There are two identically presented tables on this page.
Activity - navigating a poorly marked-up table
Use VO + Cmd + t to jump to the first table.
You can use VO + left/right arrow keys to progress through the table in source‐code order, cell by cell, row by row. Of course this means it isn't the most speedy of navigation modes and doesn't use the table as intended (looking up rows and columns).
So you can also use VO + up/down arrow keys to move vertically too.
On this first table you will hear the number of the column and row you are on read out along with the contents of the cell you are in, but there is no other information. On anything but a tiny table it will be really easy to lose track of what you are looking at.
Poorly marked-up table
This table doesn't use any markup to identify the relationships between cells. Each cell is just a
Activity - navigating a well marked-up table
Now try the second table.
You'll hear a difference immediately. Where the first table was just announced as “table” the second actually has a name to let you know what the contents are going to show. This is especially important where there might be more than one table on the page as this will assist users in finding the data they want.
As you move around using VO + arrow keys you get some additional information compared to the first one.
As you move from column to column you will hear the column heading announced and as you move from row to row you will hear the row heading announced. You can imagine how much difference this can make to finding information in a table.
Well marked‐up table
This table uses
th tags and
scope attributes to identify how the data is related, along with a
By adding a caption to our table we make it much easier for screen‐reader users to both understand what is in the table and to find it in a page where there are multiple tables.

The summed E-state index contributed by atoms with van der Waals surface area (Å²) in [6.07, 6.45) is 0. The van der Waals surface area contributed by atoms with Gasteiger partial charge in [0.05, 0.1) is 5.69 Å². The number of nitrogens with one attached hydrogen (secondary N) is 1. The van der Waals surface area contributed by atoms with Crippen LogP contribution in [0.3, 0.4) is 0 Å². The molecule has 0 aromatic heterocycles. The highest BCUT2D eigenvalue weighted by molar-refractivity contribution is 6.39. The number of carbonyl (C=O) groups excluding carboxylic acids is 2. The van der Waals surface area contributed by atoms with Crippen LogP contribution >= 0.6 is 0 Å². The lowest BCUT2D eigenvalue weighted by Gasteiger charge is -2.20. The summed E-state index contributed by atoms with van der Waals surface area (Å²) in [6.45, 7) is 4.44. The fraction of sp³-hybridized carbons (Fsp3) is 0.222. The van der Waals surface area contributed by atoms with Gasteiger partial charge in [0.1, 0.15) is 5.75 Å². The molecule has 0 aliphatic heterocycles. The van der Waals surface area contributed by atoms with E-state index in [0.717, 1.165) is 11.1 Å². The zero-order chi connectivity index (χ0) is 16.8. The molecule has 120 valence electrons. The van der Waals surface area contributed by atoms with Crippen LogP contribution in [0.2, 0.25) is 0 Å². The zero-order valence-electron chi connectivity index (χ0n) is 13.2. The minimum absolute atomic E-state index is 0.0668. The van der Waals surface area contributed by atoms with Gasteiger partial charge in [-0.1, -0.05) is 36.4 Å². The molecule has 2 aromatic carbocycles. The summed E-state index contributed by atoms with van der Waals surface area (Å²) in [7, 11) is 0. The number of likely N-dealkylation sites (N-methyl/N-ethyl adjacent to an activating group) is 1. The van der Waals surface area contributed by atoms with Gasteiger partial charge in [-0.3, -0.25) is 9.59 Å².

The caption acts as an accessible name for the table which as you heard is announced when the user moves to the table, but is also displayed in the Rotor.
Extra navigation for tables
Large tables can be quite time-consuming to move through row-by-row for screen-reader users, so they also have some additional key commands which they can use to make moving around them much easier.
Voiceover doesn't have as many in-table navigation commands as JAWS or NVDA, but it has a couple which do help. Try these commands with the table below once you are in a cell.
- Move to first cell of the table
- VO + Home
- or on laptops VO + fn + Left arrow
- Move to last cell of the table
- VO + End
- or on laptops VO + fn + Right arrow
Tables can be quite complex elements to navigate and often hold a lot of data the user will need to process. We can make that much easier by ensuring tables are marked up correctly.
Give tables captions to help identify what the table is about. Correctly mark up your tables to give meaningful associations between your data.